Now that we've had a break from the rain, things are really starting to happen.
I didn't really understand before that a vegetable garden needs a balance of water and time to dry out. Our plants were soaked--first by us with our best intentions and then by sequential days of dripping skies. When the leaves of our grape tomato plant began to curl and slightly brown, I started to worry. I even called my mom, hoping her infinite gardening wisdom may be able to salvage any damage we were causing. Sensing my stress, she suggested we go to a local garden center with a trimming of the affected tomato plant and ask them.
The very kind woman at Marvin's Organic Gardens took one look at our leaves and said, "It could be sick but it's more likely you're overwatering." Oh. We walked back to our car, slightly embarrassed. Its true. We knew it. And helplessly we watched it rain for the next several days without much break.
Finally there is a clear blue sky over my head. I'm typing this on our patio because it's too beautiful to be indoors. Or daisies, a gift dug up from a friend of a friend of a friend's yard (gifting plants is how gardeners say hello to each other), have finally unfurled its white petals to show its yellow faces.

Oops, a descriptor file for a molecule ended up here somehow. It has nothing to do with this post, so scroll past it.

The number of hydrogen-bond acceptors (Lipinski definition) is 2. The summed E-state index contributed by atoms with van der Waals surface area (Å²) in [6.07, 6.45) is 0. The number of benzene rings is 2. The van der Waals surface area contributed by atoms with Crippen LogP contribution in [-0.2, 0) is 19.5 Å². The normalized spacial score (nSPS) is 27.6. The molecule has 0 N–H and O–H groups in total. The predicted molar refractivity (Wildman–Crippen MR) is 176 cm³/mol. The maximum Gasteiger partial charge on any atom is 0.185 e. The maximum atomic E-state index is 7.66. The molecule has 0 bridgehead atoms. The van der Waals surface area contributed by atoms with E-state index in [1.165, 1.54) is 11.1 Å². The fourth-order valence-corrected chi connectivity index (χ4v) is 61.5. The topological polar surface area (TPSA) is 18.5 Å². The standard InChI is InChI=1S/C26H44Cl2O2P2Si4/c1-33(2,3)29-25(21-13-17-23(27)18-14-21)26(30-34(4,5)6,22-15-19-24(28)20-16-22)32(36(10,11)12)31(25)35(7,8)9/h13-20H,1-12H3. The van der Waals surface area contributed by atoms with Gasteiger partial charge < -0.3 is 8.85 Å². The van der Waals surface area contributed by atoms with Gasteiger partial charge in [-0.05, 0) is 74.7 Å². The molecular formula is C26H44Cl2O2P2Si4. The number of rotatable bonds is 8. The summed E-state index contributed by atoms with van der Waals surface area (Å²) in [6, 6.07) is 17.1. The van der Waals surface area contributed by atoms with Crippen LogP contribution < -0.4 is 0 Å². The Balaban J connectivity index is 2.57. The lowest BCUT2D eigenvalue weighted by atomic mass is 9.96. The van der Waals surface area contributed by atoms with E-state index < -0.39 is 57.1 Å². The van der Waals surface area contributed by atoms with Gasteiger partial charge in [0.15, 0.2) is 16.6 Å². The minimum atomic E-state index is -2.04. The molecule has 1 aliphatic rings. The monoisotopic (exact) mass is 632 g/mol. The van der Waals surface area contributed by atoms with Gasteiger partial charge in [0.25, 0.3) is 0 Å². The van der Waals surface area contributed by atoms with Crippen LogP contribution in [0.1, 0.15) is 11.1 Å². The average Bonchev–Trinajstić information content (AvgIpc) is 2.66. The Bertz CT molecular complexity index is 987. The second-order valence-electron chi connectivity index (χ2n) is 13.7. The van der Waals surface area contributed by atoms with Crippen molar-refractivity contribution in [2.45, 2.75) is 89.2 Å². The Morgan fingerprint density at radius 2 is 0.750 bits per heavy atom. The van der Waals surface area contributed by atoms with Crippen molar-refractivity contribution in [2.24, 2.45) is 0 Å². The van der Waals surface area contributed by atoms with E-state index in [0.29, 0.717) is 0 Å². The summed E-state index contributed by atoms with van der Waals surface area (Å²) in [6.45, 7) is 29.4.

Many of the plants are growing so quickly that they are escaping the cedar box and making their way into the yard. There are a few new tiny butternut squash on the vine that are getting a little larger each day. I'm already thinking about butternut squash risotto.
Perhaps the sweetest thing growing is the watermelon, which seems to be thriving and finally has a little mini fruit. It appears to be getting slightly bigger every day, starting out the size of a dime and now almost as large as a half dollar. It feels especially good to see this plant thrive since I so wanted to grow one last summer.
And the "Tasty Slicer" cucumber is looking better, too. It has had mini cucumbers on it for a week or two now but they seemed premature and unlikely to progress. And yet this morning, when i pulshed aside the leaves to examine the fruit, a few were noticeably greener and bigger. It's a very good indication that the garden is recovering from the drenching.
The almost-red tomatoes are now a deep, orangey-red and sitting on the kitchen table. Tim high-fived me last night when I picked them. He was practically reading my mind when he said, "It only took four years, but now we can say we grew something."